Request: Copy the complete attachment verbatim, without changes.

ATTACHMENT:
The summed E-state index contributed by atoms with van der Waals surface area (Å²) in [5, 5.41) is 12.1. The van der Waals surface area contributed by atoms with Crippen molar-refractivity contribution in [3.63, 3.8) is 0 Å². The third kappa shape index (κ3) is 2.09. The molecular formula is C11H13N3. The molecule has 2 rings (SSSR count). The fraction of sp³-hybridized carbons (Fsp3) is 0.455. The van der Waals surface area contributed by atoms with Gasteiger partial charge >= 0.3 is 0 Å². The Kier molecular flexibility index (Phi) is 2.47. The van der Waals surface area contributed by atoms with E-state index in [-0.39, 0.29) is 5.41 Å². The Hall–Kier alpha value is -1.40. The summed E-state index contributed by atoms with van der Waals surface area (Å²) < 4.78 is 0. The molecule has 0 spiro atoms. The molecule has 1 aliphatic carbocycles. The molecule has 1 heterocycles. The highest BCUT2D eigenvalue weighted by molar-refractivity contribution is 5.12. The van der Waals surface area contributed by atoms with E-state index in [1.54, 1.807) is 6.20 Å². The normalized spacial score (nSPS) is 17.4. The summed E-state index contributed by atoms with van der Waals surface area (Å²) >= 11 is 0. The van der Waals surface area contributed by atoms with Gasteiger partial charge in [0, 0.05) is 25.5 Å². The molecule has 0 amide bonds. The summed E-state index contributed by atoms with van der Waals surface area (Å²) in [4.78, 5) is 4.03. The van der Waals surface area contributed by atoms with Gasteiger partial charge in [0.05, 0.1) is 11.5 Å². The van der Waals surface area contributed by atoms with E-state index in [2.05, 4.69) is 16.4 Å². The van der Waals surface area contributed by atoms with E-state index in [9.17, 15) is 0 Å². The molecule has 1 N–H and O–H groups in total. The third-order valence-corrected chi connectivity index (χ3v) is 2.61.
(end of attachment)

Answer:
The summed E-state index contributed by atoms with van der Waals surface area (Å²) in [5, 5.41) is 12.1. The van der Waals surface area contributed by atoms with Crippen molar-refractivity contribution in [3.63, 3.8) is 0 Å². The third kappa shape index (κ3) is 2.09. The molecular formula is C11H13N3. The molecule has 2 rings (SSSR count). The fraction of sp³-hybridized carbons (Fsp3) is 0.455. The van der Waals surface area contributed by atoms with Gasteiger partial charge >= 0.3 is 0 Å². The Kier molecular flexibility index (Phi) is 2.47. The van der Waals surface area contributed by atoms with E-state index in [-0.39, 0.29) is 5.41 Å². The Hall–Kier alpha value is -1.40. The summed E-state index contributed by atoms with van der Waals surface area (Å²) < 4.78 is 0. The molecule has 0 spiro atoms. The molecule has 1 aliphatic carbocycles. The molecule has 1 heterocycles. The highest BCUT2D eigenvalue weighted by molar-refractivity contribution is 5.12. The van der Waals surface area contributed by atoms with E-state index in [1.54, 1.807) is 6.20 Å². The normalized spacial score (nSPS) is 17.4. The summed E-state index contributed by atoms with van der Waals surface area (Å²) >= 11 is 0. The van der Waals surface area contributed by atoms with Gasteiger partial charge in [0, 0.05) is 25.5 Å². The molecule has 0 amide bonds. The summed E-state index contributed by atoms with van der Waals surface area (Å²) in [4.78, 5) is 4.03. The van der Waals surface area contributed by atoms with Gasteiger partial charge in [0.05, 0.1) is 11.5 Å². The van der Waals surface area contributed by atoms with E-state index in [2.05, 4.69) is 16.4 Å². The van der Waals surface area contributed by atoms with E-state index in [9.17, 15) is 0 Å². The molecule has 1 N–H and O–H groups in total. The third-order valence-corrected chi connectivity index (χ3v) is 2.61.